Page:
Pebble Mine -- A Bad Investment
The proposal to build one of the world's largest gold and copper mines at the head of the Bristol Bay watershed -- the massive Pebble Mine -- has generated a lot of press for the risks it would pose to the health of Alaska's incomparable wild salmon fishery and the region's communities, people, and wildlife that depend on it. Earlier this month, the U.S. Environmental Protection Agency ("EPA") released its 15 month draft Watershed Assessment, documenting in scientific detail the devastating impacts of large-scale mining on that pristine and uniquely productive ecosystem.
The project is also a bad financial investment. If a picture is worth a thousand words, then this two-year chart of the share price of the 50% owner of the Pebble project -- the Canadian-based mining company Northern Dynasty Minerals Ltd. -- says it all:
From its February 2011 high of over $21 a share to last Friday's low of $2.33 a share, the company's stock seems in a race to the bottom.
And what caused this nose-dive since February 2011? Many things, certainly, but here are a few important developments that may have affected investor confidence:
First, in February 2011, EPA announced that it would undertake a scientific assessment of the impacts of large-scale mining in the Bristol Bay watershed -- an assessment released in draft this month. In a heartbeat, Northern Dynasty's CEO Ron Thiessen greeted the draft scientific assessment with "every expectation that the deep flaws in the draft Bristol Bay Watershed Assessment report will be exposed," calling the agency's action "pure hubris." EPA's independent science -- that is, science not conducted or controlled by the Pebble Partnership -- is decidedly not good news for the company.
Second, also in February 2011, Mitsubishi Corporation -- at that point a significant shareholder in Northern Dynasty -- sold all of its shares in the company. Mitsubishi had decided to focus its copper mining somewhere other than Pebble.
Third, public opinion poll after poll have continued to confirm the strong and intensifying opposition, in the Bristol Bay region and elsewhere, to the Pebble Mine proposal. In October 2011, in the Lake and Peninsula Borough where the Pebble Mine would be located, the residents approved a "Save Our Salmon" initiative prohibiting any large-scale resource extraction harmful to salmon -- a prohibition that precludes the Pebble project. Although the Pebble Partnership is challenging it in court, there is nothing it can do to erase the voters' judgment.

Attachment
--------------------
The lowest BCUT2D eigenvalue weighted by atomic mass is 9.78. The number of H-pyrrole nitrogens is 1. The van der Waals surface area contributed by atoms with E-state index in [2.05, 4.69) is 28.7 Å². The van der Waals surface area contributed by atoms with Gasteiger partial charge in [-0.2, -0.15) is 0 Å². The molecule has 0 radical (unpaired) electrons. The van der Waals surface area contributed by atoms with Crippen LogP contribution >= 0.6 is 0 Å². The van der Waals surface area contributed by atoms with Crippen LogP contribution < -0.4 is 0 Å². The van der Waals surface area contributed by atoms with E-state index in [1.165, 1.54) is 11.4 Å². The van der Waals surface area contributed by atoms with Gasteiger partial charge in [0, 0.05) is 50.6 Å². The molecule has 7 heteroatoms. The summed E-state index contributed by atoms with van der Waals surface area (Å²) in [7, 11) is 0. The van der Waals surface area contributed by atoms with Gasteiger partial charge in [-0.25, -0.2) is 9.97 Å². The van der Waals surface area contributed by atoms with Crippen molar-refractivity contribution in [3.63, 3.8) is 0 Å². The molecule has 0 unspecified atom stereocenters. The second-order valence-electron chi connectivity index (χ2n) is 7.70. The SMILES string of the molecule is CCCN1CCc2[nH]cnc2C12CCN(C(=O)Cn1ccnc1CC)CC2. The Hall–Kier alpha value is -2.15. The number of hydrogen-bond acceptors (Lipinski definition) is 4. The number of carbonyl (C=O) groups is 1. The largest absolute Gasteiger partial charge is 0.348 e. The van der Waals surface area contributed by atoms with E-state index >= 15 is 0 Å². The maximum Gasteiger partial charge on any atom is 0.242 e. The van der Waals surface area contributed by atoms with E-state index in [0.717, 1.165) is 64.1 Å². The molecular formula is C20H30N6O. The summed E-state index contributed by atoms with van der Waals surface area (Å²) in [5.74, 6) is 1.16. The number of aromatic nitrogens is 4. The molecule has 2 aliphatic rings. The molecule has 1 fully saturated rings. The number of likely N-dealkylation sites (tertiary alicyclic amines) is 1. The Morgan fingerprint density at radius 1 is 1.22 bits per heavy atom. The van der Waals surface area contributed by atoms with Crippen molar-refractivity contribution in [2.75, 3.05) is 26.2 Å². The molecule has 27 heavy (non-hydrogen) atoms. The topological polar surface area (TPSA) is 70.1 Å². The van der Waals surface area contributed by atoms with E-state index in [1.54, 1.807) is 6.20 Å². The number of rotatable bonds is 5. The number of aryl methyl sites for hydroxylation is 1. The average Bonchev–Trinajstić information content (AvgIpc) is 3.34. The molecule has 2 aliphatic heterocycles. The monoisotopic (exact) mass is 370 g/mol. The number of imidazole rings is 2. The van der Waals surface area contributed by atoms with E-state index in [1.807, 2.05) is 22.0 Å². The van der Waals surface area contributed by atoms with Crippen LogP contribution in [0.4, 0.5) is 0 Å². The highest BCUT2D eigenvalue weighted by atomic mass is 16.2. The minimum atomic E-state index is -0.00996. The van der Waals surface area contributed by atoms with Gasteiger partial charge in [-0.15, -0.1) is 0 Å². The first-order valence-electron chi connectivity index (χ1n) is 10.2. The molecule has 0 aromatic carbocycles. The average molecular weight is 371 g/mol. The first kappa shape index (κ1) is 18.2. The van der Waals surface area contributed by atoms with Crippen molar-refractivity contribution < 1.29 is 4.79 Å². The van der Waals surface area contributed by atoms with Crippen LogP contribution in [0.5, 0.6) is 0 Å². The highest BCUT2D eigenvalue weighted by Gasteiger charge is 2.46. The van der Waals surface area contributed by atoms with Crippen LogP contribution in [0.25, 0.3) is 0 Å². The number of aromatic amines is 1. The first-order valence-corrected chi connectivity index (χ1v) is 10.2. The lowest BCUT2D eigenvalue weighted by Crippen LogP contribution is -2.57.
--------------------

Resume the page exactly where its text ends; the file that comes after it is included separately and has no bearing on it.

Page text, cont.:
According to a poll released in August 2011, 85 percent of Bristol Bay commercial fishermen oppose the Pebble Mine. In a poll released in November 2011, 81 percent of the shareholders of the Bristol Bay Native Corporation, a major developer and the largest private landowner in the region, opposed the Pebble Mine. And in December, NRDC released the first poll in the lower 48: once informed of the project's pros and cons, the voters surveyed opposed the project by a staggering 77 percent.
Fourth, in April 2012, the CEO of another significant shareholder in Northern Dynasty -- Rio Tinto -- publicly announced at Rio's annual shareholder meeting in London that, with respect to Pebble, "an open pit mine is not the way to go," and "I have no interest in looking at it from an overground perspective." Since Northern Dynasty has committed itself irrevocably to a massive open pit design at Pebble, Rio Tinto's public disassociation from the concept is a major blow to the entire venture.
Also in Apil 2012, NRDC reached the one million mark in petitions of protest against the Pebble Mine -- an astonishing level of opposition to a project whose federal permit application has not even been filed.
Finally, far from dissipating, the opposition from all quarters -- local communities, Native villages and village corporations, Bristol Bay businesses, commercial and recreational fishermen, subsistence fishermen, hunters, conservationists, investors, jewelers, fish processors, the retail food industry, and on and on -- is increasing, in intensity and breadth. As much as any other single factor, it is this unstoppable tide of opposition -- rising as public awareness grows -- that may ultimately prove to be Pebble's (and Northern Dynasty's) Achilles heel.
The Pebble Mine makes no sense environmentally, economically, culturally, or legally, and it ought to be abandoned.
Take action now to stop the Pebble Mine.
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